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It goes without saying that sales is, well, about selling things: meeting numbers, beating numbers, and helping to increase revenue year-over-year (YoY). But we all know it’s easier said than done. Today the market, the customer, the buyer journey have all been facing an accelerating pace of change.

According to the recent “State of Sales” report, only 24% of those surveyed significantly increased YoY revenue. That’s a pretty stark minority. This one statistic should make everyone aware that there is plenty of room to improve the way companies sell their products and services. What are the ways successful companies are growing in light of such challenging times? Here are a few of their secrets to success.

It doesn’t matter what industry you’re in: More and more, customer experience is the product. The barrier of entry to become a customer and the barrier to leave have become so easy that much of the loyalty is driven after the sale, not before. Remember when you'd sign up for a two-year cell phone contract and then wait and wait to finally get out of it? Thankfully, those days are over.

In a recurring revenue business, you're earning your customers’ business every single day, every single week, every single month, every single year. Customers are saying, "Look, I'm voting with not only my wallet the first time I buy, but also with my loyalty over time." That makes optimization key, and it’s one of the core components of driving new revenue, especially for email communication.

Emails aren’t “Dear Customer,” or even a customer’s full name. Now it’s a first name. And a newsletter or sharing a new white paper shouldn’t just be a blanket catchall. What type of content are customers really interested in? If you know from the CRM that they downloaded or shared X, Y, or Z content, then think about how you can cater to that and drive even more value to them. If your communications aren’t personal, they’re  not only going to be deleted; they’re also actually working against you and brand loyalty.

Of course, if you want to optimize and personalize to the fullest, sales must reach across the aisle and align with marketing. It isn’t just about “knowing” what content or campaigns marketing is doing. It’s all about collaboration, especially with the rapid growth of account-based marketing (ABM) across B2B.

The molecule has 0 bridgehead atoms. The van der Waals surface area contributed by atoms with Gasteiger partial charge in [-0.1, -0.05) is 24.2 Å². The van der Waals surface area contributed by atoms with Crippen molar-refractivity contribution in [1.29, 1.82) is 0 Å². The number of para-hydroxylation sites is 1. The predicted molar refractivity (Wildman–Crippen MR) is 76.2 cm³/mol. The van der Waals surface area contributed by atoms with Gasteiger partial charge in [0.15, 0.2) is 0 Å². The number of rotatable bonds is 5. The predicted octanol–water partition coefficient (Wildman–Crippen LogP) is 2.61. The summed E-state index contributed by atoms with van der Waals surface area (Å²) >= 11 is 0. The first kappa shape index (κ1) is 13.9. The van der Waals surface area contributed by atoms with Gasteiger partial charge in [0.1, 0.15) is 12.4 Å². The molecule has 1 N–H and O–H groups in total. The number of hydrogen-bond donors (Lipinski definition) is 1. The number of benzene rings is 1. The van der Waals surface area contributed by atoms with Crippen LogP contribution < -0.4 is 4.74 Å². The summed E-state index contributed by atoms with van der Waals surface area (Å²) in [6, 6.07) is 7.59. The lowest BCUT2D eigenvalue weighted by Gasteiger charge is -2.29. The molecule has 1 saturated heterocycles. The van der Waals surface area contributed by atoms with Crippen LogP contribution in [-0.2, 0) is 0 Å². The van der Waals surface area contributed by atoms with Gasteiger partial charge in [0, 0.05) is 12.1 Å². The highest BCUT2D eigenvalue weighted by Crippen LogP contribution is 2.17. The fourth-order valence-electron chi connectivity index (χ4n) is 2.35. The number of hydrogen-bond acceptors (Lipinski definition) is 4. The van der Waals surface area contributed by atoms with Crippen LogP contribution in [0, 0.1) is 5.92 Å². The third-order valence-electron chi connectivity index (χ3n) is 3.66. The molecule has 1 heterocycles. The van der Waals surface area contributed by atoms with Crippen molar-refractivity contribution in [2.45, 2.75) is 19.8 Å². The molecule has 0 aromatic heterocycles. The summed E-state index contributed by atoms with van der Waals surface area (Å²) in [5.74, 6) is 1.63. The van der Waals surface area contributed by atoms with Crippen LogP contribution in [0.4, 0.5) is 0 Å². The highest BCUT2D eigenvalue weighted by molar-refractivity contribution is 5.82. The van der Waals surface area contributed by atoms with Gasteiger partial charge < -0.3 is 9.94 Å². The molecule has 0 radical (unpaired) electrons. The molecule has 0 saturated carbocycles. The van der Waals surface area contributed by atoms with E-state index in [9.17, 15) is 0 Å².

The “State of Sales” report found the “disparity between top sales teams and their underperforming peers is the ubiquity of ABM — programs in which messages and offers are targeted to a market of one. This practice is in place for 80% of high-performing teams, but only 47% of underperformers.” ABM is something that neither sales or marketing can overlook in today’s market and in trying to reach your customers. And ABM can only work with true alignment. Make that happen, and it’s another way to become a top performer.

Another differentiator for those reaching major YoY revenue growth is in partner collaboration. Partnerships are a cornerstone for new sales opportunities and reaching markets. But organizations and business development teams have to look beyond the traditional definition and go outside the box.

Think about the recent partnership between Ford, Amazon, and Starbucks. These aren’t three names you might necessarily put together as likely collaborators. But Ford added Alexa to its infotainment system, providing a new way to order that usual skinny-double-latte-no-whip order en route to Starbucks. This offering is a new competitive advantage and differentiator for the Ford salesperson on the lot, provides Starbucks with a new way for customers to order, and increases Amazon’s reach with Alexa. Such partnerships in your products and solutions can increase sales and revenue exponentially.

Customers are saying, 'Look, I'm voting with not only my wallet the first time I buy, but also with my loyalty over time.' ”

Tiffani Bova | Global Customer Growth and Innovation Evangelist, Salesforce
 
 
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